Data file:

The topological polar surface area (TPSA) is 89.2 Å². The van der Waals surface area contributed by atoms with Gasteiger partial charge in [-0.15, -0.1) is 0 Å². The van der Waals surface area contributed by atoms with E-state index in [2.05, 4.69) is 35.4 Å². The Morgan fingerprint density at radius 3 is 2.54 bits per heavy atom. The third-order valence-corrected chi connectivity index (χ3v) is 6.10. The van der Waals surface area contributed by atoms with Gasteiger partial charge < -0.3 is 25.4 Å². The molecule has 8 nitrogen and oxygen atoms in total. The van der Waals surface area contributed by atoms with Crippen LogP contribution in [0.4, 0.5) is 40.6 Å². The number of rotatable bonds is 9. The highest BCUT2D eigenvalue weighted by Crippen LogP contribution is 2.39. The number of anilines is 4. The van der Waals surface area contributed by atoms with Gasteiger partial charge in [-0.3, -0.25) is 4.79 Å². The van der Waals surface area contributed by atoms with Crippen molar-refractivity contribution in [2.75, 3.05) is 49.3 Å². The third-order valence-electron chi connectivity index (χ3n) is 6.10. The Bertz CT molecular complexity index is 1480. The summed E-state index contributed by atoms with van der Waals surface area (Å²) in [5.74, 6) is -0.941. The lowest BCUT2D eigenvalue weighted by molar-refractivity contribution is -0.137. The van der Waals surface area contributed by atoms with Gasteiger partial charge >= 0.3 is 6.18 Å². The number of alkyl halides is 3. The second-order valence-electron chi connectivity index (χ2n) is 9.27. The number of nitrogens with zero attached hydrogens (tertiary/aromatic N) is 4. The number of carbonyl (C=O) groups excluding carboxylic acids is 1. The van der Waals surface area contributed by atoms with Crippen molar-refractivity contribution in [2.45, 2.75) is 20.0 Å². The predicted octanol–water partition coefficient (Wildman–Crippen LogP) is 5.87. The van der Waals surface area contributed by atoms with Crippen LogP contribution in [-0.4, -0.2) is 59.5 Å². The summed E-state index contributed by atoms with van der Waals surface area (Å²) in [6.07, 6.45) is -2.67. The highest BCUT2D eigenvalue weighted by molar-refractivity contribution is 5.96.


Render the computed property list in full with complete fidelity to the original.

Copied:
The topological polar surface area (TPSA) is 89.2 Å². The van der Waals surface area contributed by atoms with Gasteiger partial charge in [-0.15, -0.1) is 0 Å². The van der Waals surface area contributed by atoms with E-state index in [2.05, 4.69) is 35.4 Å². The Morgan fingerprint density at radius 3 is 2.54 bits per heavy atom. The third-order valence-corrected chi connectivity index (χ3v) is 6.10. The van der Waals surface area contributed by atoms with Gasteiger partial charge < -0.3 is 25.4 Å². The molecule has 8 nitrogen and oxygen atoms in total. The van der Waals surface area contributed by atoms with Crippen LogP contribution in [0.4, 0.5) is 40.6 Å². The number of rotatable bonds is 9. The highest BCUT2D eigenvalue weighted by Crippen LogP contribution is 2.39. The number of anilines is 4. The van der Waals surface area contributed by atoms with Gasteiger partial charge in [-0.3, -0.25) is 4.79 Å². The van der Waals surface area contributed by atoms with Crippen molar-refractivity contribution in [2.75, 3.05) is 49.3 Å². The third-order valence-electron chi connectivity index (χ3n) is 6.10. The Bertz CT molecular complexity index is 1480. The summed E-state index contributed by atoms with van der Waals surface area (Å²) in [5.74, 6) is -0.941. The lowest BCUT2D eigenvalue weighted by molar-refractivity contribution is -0.137. The van der Waals surface area contributed by atoms with Gasteiger partial charge >= 0.3 is 6.18 Å². The number of alkyl halides is 3. The second-order valence-electron chi connectivity index (χ2n) is 9.27. The number of nitrogens with zero attached hydrogens (tertiary/aromatic N) is 4. The number of carbonyl (C=O) groups excluding carboxylic acids is 1. The van der Waals surface area contributed by atoms with Crippen molar-refractivity contribution in [2.45, 2.75) is 20.0 Å². The predicted octanol–water partition coefficient (Wildman–Crippen LogP) is 5.87. The van der Waals surface area contributed by atoms with Crippen LogP contribution in [-0.4, -0.2) is 59.5 Å². The summed E-state index contributed by atoms with van der Waals surface area (Å²) in [6.07, 6.45) is -2.67. The highest BCUT2D eigenvalue weighted by molar-refractivity contribution is 5.96.